Population growth puts pressure on adequacy of social services including health care. As the population grows, so does the demand for health care.
The disease burden among adults in the most economically productive ages is rapidly increasing in Kenya due to increased poverty, poor health services, poor nutrition and increased number of older persons. Communicable, nutritional, maternal and neonatal (infants less than 28 days old) conditions persist while non communicable diseases are rapidly increasing the frequency of disability and death. By ensuring that health insurance is universally available, the government can eliminate a lot of needless pain and suffering.
The World health Organization (WHO) defines UHC as all people receiving the health services they need, including health initiatives designed to promote better health, prevent illness and to provide treatment, rehabilitation, and palliative (relieving pain) care of sufficient quality to be effective while at the same time ensuring that the use of these services does not expose the user to financial hardship. Two critical features of UHC are: quality, essential health service coverage and financial coverage
In response to 67th session of the United Nations General Assembly, Kenya has embraced the issue of universal health coverage. UHC is one of President Uhuru Kenyatta’s ‘Big Four’ agenda and is meant to give all Kenyans access to quality healthcare that is financially sustainable and consistent with the needs of the population.
The government is seeking to manage the explosive costs of health care so that these expenses can go towards expanding and creating more jobs to grow the economy. It intends to test (pilot) UHC in some 4 counties of Kisumu, Nyeri, Isiolo and Machakos to get feedback to guide the countrywide roll out later. 55 years after independence, some parts of Kenya do not have basic health facilities and sometimes sick people have to be transported for 20 or 30 kilometres to reach a health facility
Why is UHC Needed?
Health is a right and should never be a privilege based on one’s race, age, gender or where one lives and how much money they earn. Health is anchored in the Kenyan Constitution and makes Sustainable Development Goal (SDG) number 3.
Good health is necessary for the happiness and well-being of the population. A healthy population will be able to contribute a lot towards a country’s economic progress because healthy people are likely to live longer, be more productive and educated hence earn more income, save more and consequently invest more.
UHC is needed because nearly 20 million Kenyans are not able to receive needed health services and only about 10 million people have health care insurance thus most patients have had to pay for health services from their pockets. This situation if unchecked can very likely contribute to the increase of poverty especially when people suffer from prolonged or chronic illnesses. Money that families spend on health care can be spent on educating children or starting businesses.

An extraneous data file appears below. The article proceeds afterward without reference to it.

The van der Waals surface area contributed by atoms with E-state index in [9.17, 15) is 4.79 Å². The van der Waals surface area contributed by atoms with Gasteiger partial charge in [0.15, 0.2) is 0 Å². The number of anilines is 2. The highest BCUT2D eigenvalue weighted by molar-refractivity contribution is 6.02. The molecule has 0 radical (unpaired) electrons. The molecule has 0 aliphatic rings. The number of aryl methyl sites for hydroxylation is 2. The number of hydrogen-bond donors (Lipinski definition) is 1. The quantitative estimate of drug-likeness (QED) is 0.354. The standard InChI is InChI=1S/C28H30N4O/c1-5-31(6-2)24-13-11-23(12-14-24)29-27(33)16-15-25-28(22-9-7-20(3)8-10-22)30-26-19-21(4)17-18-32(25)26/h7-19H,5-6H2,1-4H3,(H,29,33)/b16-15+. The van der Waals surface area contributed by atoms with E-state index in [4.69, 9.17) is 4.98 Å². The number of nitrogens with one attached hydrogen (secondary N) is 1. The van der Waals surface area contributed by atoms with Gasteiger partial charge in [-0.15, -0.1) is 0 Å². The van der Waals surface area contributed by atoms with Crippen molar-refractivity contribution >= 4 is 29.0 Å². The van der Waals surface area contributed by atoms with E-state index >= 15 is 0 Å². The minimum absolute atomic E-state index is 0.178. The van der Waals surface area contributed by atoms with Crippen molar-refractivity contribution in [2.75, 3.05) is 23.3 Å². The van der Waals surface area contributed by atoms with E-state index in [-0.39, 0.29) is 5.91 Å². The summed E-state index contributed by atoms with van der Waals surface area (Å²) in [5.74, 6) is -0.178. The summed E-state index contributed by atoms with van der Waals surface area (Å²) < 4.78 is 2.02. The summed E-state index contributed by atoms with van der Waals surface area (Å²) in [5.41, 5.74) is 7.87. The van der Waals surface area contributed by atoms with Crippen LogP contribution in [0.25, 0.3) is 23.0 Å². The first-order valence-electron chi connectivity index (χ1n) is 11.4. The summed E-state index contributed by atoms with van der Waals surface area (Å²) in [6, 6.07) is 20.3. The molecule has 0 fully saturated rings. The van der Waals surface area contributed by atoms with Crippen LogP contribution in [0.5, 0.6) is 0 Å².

The National Hospital Insurance Fund (NHIF) will play the central role in achieving UHC by giving mandatory cover to the population in formal employment and voluntary cover to those in the informal sector.
Population Factors in UHC
Demographic, cultural, social and economic characteristics affect the way healthcare services are used by the population. Age and sex are important factors in the risk of illness and death and hence use of health care services. For example, death is higher in the first year of a child’s life and frequency of illness more during early childhood. The frequency of illness drops sharply in the late childhood and youth but rises again in the middle and old age.
On sex, women more frequently suffer from minor and nonfatal chronic diseases while men suffer more fatal chronic illnesses. Enhancing the health of women will most certainly result into healthy families, communities and nation.
Younger people have more risk of communicable diseases, middle ages more risk of injuries while the elderly are more at risk of non-communicable diseases. Changes in the structure of the population therefore normally have a major effect on the future of illness. Increase in the number of population at older ages for example increases the general frequency and extent of non-communicable diseases, thus increasing the change in patterns of disease.
Population size is a key determinant of the number of health facilities and health care service providers needed to provide quality health care. Currently Kenya has slightly under of 76,000 health and needs about 110,000 more health care workers to adequately serve the estimated population of 47 million well.
About 33 million of Kenya’s population is below 24 years of age while the elderly aged over 60 years are about 2.5 million hence the Government as it plans for UHC has to take into account the increasing frequencies of both communicable and non-communicable diseases. Changes in the size and age structure of the population are therefore necessary to bring about significant change for short term and long term health planning and financing needs. Innovative solutions are needed to ensure adequate health infrastructure and enough health care workers for the growing population.
Managing population growth will also ensure our environment is well sustained and hence promote public health by providing a clean environment for all and contribute to food security which will promote good nutrition necessary for the well-being of individuals.
UHC is attainable but population issues must be given a higher ranking in the Kenyan development agenda.
For more information contact Wambui Kungu on firstname.lastname@example.org